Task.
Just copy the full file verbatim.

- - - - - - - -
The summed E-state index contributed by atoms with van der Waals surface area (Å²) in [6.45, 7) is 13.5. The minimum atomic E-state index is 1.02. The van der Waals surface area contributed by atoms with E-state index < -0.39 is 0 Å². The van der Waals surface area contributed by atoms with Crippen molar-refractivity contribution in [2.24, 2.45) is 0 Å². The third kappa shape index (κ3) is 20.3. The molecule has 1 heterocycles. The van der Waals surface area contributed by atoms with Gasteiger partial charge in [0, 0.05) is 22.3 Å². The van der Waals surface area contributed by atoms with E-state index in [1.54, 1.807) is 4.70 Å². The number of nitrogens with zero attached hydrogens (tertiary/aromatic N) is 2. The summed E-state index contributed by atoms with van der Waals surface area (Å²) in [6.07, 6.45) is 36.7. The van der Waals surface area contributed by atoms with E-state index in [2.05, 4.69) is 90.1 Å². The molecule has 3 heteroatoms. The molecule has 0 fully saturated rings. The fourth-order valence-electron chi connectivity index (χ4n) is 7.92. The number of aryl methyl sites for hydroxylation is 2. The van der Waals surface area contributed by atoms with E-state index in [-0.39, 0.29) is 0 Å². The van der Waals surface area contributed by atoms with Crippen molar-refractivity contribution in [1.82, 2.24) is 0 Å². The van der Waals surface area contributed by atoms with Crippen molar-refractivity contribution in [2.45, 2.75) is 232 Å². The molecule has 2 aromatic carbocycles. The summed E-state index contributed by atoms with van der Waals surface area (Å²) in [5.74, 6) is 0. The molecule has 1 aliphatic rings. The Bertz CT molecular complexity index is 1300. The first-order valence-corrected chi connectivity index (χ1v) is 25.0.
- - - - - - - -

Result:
The summed E-state index contributed by atoms with van der Waals surface area (Å²) in [6.45, 7) is 13.5. The minimum atomic E-state index is 1.02. The van der Waals surface area contributed by atoms with E-state index < -0.39 is 0 Å². The van der Waals surface area contributed by atoms with Crippen molar-refractivity contribution in [2.24, 2.45) is 0 Å². The third kappa shape index (κ3) is 20.3. The molecule has 1 heterocycles. The van der Waals surface area contributed by atoms with Gasteiger partial charge in [0, 0.05) is 22.3 Å². The van der Waals surface area contributed by atoms with E-state index in [1.54, 1.807) is 4.70 Å². The number of nitrogens with zero attached hydrogens (tertiary/aromatic N) is 2. The summed E-state index contributed by atoms with van der Waals surface area (Å²) in [6.07, 6.45) is 36.7. The van der Waals surface area contributed by atoms with E-state index in [2.05, 4.69) is 90.1 Å². The molecule has 3 heteroatoms. The molecule has 0 fully saturated rings. The fourth-order valence-electron chi connectivity index (χ4n) is 7.92. The number of aryl methyl sites for hydroxylation is 2. The van der Waals surface area contributed by atoms with E-state index in [-0.39, 0.29) is 0 Å². The van der Waals surface area contributed by atoms with Crippen molar-refractivity contribution in [1.82, 2.24) is 0 Å². The van der Waals surface area contributed by atoms with Crippen molar-refractivity contribution in [2.45, 2.75) is 232 Å². The molecule has 2 aromatic carbocycles. The summed E-state index contributed by atoms with van der Waals surface area (Å²) in [5.74, 6) is 0. The molecule has 1 aliphatic rings. The Bertz CT molecular complexity index is 1300. The first-order valence-corrected chi connectivity index (χ1v) is 25.0.